As part of its actions to address the impact of COVID-19 on the financial system from a macroprudential perspective, on 6 May 2020, the European Systemic Risk Board (“ESRB”) published a recommendation to address liquidity risk in investment funds, requesting that ESMA:
- coordinates with the EU national competent authorities (including the CSSF) (the “NCAs”) to undertake a focused piece of supervisory exercise with investment funds that have significant exposures to corporate debt and real estate assets to assess the preparedness of these two segments of the investment funds sector to potential future adverse shocks, including any potential resumption of significant redemptions and/or an increase in valuation uncertainty; and
- reports to the ESRB on its analysis and on the conclusions reached regarding the preparedness of the relevant investment funds.
On the basis of the data collection questionnaire prepared by ESMA, the CSSF asked, in July 2020, a large sample of selected UCITS as well as alternative investment funds to complete a questionnaire through the CSSF’s eDesk portal.
On 12 November 2020, ESMA published a report (the “ESMA Report”) setting out its analysis and conclusions. Overall, the funds exposed to corporate debt and real estate under review managed to adequately maintain their activities when facing redemption pressures and/or episodes of valuation uncertainty. The analysis of their behaviour during the market stress linked to the COVID-19 pandemic revealed that only a limited number of the analysed funds suspended subscriptions and redemptions while the vast majority was able to meet redemption requests and maintain their portfolio structure.
Some areas of concern identified in the ESMA Report are the following:
- some funds presented potential liquidity mismatches due to their liquidity set up (e.g. a combination of high redemption frequency, no/short notice periods and no liquidity management tools ("LMTs"):
- only a few funds have adjusted their liquidity set-up according to the pursued investment strategy and in light of the liquidity issues encountered (e.g., introduction of LMTs, adaptation of the redemption frequency and notice period);
- concerns around the valuation of assets emerged especially for real estate funds; moreover real estate funds do not frequently adopt LMTs in their liquidity set-up;
- risks arising from loan covenants, i.e. contractual obligations relating to loans received by managers that may trigger fire sales and have a pro-cyclical effect.
The following five (5) priority areas have been identified to enhance the preparedness of funds:
a. Ongoing supervision of the alignment of the funds’ investment strategy, liquidity profile and redemption policy.
Management companies should be able to justify the liquidity set-up of their funds, at the authorisation phase or during NCAs supervisory actions. Misalignments between the liquidity of a fund’s investments and its redemption policies should be corrected in a timely manner. Particular attention should be paid to funds investing in less liquid or illiquid assets.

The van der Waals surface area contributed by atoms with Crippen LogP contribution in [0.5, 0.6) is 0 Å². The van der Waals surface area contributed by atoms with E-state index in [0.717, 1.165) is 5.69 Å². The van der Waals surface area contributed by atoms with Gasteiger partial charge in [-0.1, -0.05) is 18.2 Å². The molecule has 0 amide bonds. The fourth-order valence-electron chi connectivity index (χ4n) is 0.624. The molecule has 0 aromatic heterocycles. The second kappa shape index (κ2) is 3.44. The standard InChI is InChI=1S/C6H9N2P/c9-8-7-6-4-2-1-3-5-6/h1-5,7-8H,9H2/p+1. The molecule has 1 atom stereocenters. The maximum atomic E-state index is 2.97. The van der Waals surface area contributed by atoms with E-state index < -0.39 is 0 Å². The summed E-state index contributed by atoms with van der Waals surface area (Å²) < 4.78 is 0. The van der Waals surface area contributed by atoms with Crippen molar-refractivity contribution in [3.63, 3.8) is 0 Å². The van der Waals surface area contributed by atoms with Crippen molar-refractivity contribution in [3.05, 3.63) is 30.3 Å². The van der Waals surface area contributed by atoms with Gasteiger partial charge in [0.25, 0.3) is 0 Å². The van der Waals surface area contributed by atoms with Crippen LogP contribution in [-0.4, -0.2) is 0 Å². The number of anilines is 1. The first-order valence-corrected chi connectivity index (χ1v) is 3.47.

b. Ongoing supervision of liquidity risk assessment.
NCAs should supervise the liquidity risk assessment by management companies. Particular attention should be paid to supervising that management companies in their liquidity risk assessment comply with their obligation to take all factors into account that could a. have an impact on funds liquidity or that could trigger unwanted sales of assets.
c. Fund liquidity profiles.
In the context of the AIFMD review, additional specifications on how liquidity profiles should be established and reported as part of the AIFMD reporting should be introduced. This includes (i) on the asset side how to determine a realistic and conservative estimate of which percentage of the fund portfolio can be liquidated (estimate for each asset class based on reliable methodology and data), and (ii) on the liability side, how to take into account arrangements with respect to gates and notice periods in the determination of investor liquidity profiles. ESMA notes that this priority area applies equally to UCITS.
d. Increase of the availability and use of liquidity management tools.
Proposal for a harmonised legal framework to govern the availability of additional LMTs for fund managers in both the UCITS and AIFM frameworks, which would include specifications on the required disclosures for the provision and use of LMTs to ensure greater protection and consistency for investors.
e. Supervision of valuation processes in a context of valuation uncertainty.
As part of their ongoing supervision of management companies, NCAs should carry out further supervisory activities to ensure that management companies’ valuation procedures cover all market situations including valuation approaches for stressed market conditions.
From a financial stability perspective, ESMA considers that the above priority areas aiming at reducing the liquidity and valuation risks at the level of the investment fund should reduce the risk and the impact of collective selling by funds on the financial system. ESMA will continue to monitor this risk through regular assessments of the resilience of the fund sector.
ESMA will take forward items a) b) and e) in coordination with NCAs. Items c) and d) are, in ESMA’s view, more fit to be taken forward in the context of the AIFMD review. It therefore remains to be seen whether the European Commission will introduce further legislative changes in the context of the ongoing AIFMD review.